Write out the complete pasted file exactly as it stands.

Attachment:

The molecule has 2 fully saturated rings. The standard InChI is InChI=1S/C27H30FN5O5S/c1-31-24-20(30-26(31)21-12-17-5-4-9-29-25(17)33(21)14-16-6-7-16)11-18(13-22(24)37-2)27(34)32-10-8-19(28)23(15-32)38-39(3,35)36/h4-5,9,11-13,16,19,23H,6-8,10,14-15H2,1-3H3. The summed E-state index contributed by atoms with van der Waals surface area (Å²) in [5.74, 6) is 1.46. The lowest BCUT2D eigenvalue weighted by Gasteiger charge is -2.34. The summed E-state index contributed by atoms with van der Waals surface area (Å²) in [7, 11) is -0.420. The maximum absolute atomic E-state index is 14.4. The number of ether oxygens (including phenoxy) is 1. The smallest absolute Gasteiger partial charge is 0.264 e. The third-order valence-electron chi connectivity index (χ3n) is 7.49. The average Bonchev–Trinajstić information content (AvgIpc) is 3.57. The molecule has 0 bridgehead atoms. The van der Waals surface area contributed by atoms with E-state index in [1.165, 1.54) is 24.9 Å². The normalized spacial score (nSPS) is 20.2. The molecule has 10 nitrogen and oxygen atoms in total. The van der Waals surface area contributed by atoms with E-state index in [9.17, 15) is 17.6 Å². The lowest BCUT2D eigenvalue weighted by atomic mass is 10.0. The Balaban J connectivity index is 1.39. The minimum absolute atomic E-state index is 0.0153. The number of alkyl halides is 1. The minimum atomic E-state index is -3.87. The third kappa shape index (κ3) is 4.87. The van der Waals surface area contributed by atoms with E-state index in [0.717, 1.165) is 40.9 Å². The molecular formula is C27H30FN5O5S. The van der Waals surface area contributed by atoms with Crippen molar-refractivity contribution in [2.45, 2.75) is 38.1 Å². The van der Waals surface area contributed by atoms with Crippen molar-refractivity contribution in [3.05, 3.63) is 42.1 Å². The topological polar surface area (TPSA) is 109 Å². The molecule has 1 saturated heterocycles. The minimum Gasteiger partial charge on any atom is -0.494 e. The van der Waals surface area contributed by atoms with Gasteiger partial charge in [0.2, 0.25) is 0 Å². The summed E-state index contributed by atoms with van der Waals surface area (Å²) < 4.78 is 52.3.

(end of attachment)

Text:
The molecule has 2 fully saturated rings. The standard InChI is InChI=1S/C27H30FN5O5S/c1-31-24-20(30-26(31)21-12-17-5-4-9-29-25(17)33(21)14-16-6-7-16)11-18(13-22(24)37-2)27(34)32-10-8-19(28)23(15-32)38-39(3,35)36/h4-5,9,11-13,16,19,23H,6-8,10,14-15H2,1-3H3. The summed E-state index contributed by atoms with van der Waals surface area (Å²) in [5.74, 6) is 1.46. The lowest BCUT2D eigenvalue weighted by Gasteiger charge is -2.34. The summed E-state index contributed by atoms with van der Waals surface area (Å²) in [7, 11) is -0.420. The maximum absolute atomic E-state index is 14.4. The number of ether oxygens (including phenoxy) is 1. The smallest absolute Gasteiger partial charge is 0.264 e. The third-order valence-electron chi connectivity index (χ3n) is 7.49. The average Bonchev–Trinajstić information content (AvgIpc) is 3.57. The molecule has 0 bridgehead atoms. The van der Waals surface area contributed by atoms with E-state index in [1.165, 1.54) is 24.9 Å². The normalized spacial score (nSPS) is 20.2. The molecule has 10 nitrogen and oxygen atoms in total. The van der Waals surface area contributed by atoms with E-state index in [9.17, 15) is 17.6 Å². The lowest BCUT2D eigenvalue weighted by atomic mass is 10.0. The Balaban J connectivity index is 1.39. The minimum absolute atomic E-state index is 0.0153. The number of alkyl halides is 1. The minimum atomic E-state index is -3.87. The third kappa shape index (κ3) is 4.87. The van der Waals surface area contributed by atoms with E-state index in [0.717, 1.165) is 40.9 Å². The molecular formula is C27H30FN5O5S. The van der Waals surface area contributed by atoms with Crippen molar-refractivity contribution in [2.45, 2.75) is 38.1 Å². The van der Waals surface area contributed by atoms with Crippen molar-refractivity contribution in [3.05, 3.63) is 42.1 Å². The topological polar surface area (TPSA) is 109 Å². The molecule has 1 saturated heterocycles. The minimum Gasteiger partial charge on any atom is -0.494 e. The van der Waals surface area contributed by atoms with Gasteiger partial charge in [0.2, 0.25) is 0 Å². The summed E-state index contributed by atoms with van der Waals surface area (Å²) < 4.78 is 52.3.